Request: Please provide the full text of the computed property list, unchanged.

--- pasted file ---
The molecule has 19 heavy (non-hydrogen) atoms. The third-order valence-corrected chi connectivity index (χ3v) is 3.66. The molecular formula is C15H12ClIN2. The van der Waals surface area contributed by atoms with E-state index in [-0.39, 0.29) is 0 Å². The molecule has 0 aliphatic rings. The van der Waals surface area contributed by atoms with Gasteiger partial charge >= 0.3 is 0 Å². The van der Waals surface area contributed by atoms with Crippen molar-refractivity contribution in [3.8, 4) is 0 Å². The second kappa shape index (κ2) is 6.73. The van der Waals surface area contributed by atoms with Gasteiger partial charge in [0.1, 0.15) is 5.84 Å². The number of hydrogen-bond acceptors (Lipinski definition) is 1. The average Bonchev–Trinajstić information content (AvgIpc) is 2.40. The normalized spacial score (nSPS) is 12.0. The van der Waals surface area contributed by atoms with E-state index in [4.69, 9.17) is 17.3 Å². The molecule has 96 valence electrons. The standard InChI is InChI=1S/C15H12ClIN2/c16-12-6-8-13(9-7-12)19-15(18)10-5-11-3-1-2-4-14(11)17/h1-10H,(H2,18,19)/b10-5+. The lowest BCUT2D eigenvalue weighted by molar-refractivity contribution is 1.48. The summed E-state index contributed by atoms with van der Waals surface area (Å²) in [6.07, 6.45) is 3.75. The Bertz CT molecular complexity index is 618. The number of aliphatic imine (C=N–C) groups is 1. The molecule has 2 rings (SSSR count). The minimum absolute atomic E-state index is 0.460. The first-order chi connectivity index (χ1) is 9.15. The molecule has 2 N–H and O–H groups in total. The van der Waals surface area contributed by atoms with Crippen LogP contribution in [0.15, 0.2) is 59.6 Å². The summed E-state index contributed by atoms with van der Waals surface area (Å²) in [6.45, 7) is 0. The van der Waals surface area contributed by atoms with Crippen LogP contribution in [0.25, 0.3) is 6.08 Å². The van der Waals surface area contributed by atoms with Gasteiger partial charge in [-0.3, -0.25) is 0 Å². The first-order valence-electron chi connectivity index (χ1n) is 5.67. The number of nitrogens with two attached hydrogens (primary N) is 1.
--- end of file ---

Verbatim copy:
The molecule has 19 heavy (non-hydrogen) atoms. The third-order valence-corrected chi connectivity index (χ3v) is 3.66. The molecular formula is C15H12ClIN2. The van der Waals surface area contributed by atoms with E-state index in [-0.39, 0.29) is 0 Å². The molecule has 0 aliphatic rings. The van der Waals surface area contributed by atoms with Gasteiger partial charge >= 0.3 is 0 Å². The van der Waals surface area contributed by atoms with Crippen molar-refractivity contribution in [3.8, 4) is 0 Å². The second kappa shape index (κ2) is 6.73. The van der Waals surface area contributed by atoms with Gasteiger partial charge in [0.1, 0.15) is 5.84 Å². The number of hydrogen-bond acceptors (Lipinski definition) is 1. The average Bonchev–Trinajstić information content (AvgIpc) is 2.40. The normalized spacial score (nSPS) is 12.0. The van der Waals surface area contributed by atoms with E-state index in [4.69, 9.17) is 17.3 Å². The molecule has 96 valence electrons. The standard InChI is InChI=1S/C15H12ClIN2/c16-12-6-8-13(9-7-12)19-15(18)10-5-11-3-1-2-4-14(11)17/h1-10H,(H2,18,19)/b10-5+. The lowest BCUT2D eigenvalue weighted by molar-refractivity contribution is 1.48. The summed E-state index contributed by atoms with van der Waals surface area (Å²) in [6.07, 6.45) is 3.75. The Bertz CT molecular complexity index is 618. The number of aliphatic imine (C=N–C) groups is 1. The molecule has 2 rings (SSSR count). The minimum absolute atomic E-state index is 0.460. The first-order chi connectivity index (χ1) is 9.15. The molecule has 2 N–H and O–H groups in total. The van der Waals surface area contributed by atoms with Crippen LogP contribution in [0.15, 0.2) is 59.6 Å². The summed E-state index contributed by atoms with van der Waals surface area (Å²) in [6.45, 7) is 0. The van der Waals surface area contributed by atoms with Crippen LogP contribution in [0.25, 0.3) is 6.08 Å². The van der Waals surface area contributed by atoms with Gasteiger partial charge in [-0.3, -0.25) is 0 Å². The first-order valence-electron chi connectivity index (χ1n) is 5.67. The number of nitrogens with two attached hydrogens (primary N) is 1.